So, you’ve been sifting through how-to books, and searching on the internet on baby sign language. As a parent you’re probably interested in the beneficial world of sign, but are questioning the decision because you don’t know it. Don’t worry! The major benefit to sign language is how simple it is to pick up. Here are a few ways to ease your own learning so you can feel prepared to teach your baby.
· Immerse yourself – While it’s not entirely necessary, you can look into your local community league or library. They sometimes hold free or low fee classes on ASL or American Sign Language. If you’re looking to really learn the history, culture, and a deeper meaning behind sign with some one on one help this is great place to start.
· Look online – The internet knows no bounds, there is no shortage of information about sign language right at your fingertips. With access to videos, courses, and loads of helpful advice this is the perfect way for “self-learning’ without leaving home.
· Homework – Homework? I bet you thought you were done with that, huh? Well the best way to learn anything that takes remembering is with practice and repetition that includes sign. You may need to practice on your own a few times without an audience to really nail the signs you want to teach.
· Fun – Just like our kids it’s hard to learn something new when it’s dry and boring. Lucky for you sign isn’t any of those things! Pick some of your words, or activities or even foods and start with those. Look in a mirror and sign to yourself or your partner, make your own flashcards, and feel free to teach your friends. If you don’t pick up a sign right away don’t stress. It shouldn’t be taxing!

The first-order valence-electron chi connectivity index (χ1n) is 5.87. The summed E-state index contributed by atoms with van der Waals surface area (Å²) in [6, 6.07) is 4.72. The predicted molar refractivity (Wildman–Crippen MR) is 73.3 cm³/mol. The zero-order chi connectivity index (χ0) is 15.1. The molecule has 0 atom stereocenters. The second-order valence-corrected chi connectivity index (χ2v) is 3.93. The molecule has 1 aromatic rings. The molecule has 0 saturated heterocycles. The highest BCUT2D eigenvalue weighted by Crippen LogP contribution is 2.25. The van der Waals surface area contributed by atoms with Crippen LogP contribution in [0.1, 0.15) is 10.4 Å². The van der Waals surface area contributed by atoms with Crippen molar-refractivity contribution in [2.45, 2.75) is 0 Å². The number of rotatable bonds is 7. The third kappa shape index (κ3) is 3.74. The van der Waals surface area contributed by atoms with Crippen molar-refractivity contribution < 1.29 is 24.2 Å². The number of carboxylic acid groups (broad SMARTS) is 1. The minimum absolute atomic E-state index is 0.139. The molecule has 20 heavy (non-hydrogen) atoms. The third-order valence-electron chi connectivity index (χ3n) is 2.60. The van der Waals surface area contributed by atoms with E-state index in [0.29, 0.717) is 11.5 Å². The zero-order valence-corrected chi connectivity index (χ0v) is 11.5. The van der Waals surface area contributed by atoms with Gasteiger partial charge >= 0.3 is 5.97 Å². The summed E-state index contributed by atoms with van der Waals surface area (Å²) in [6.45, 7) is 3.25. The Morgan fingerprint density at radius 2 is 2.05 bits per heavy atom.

· Go with the flow – You don’t need to have certain number amount of signs memorized before you start teaching it. The fun part if you don’t already know it is learning alongside your little. Choose to do one new sign a day or week, and don’t worry about perfecting it just do it! If your toddler asks what the sign for something is and you don’t know it, try searching and learning it together, you’ll both have something to look forward too.
One of the great things about sign language is its user friendly system. It’s easy to learn and it’s fun to teach. By really getting involved, looking online, practicing (when we time that is), we can have fun with our children and really relax about the fact that we are just as new to sign as they are. Don’t stress about not knowing everything, or every little detail like parents are notorious for. Take this opportunity to really be present and learn alongside your young or older child. You’ll be amazed not only at your little one can sign but at you’ve learned from them!
Baby Sign Article #7
Bilingual babies and (baby) sign language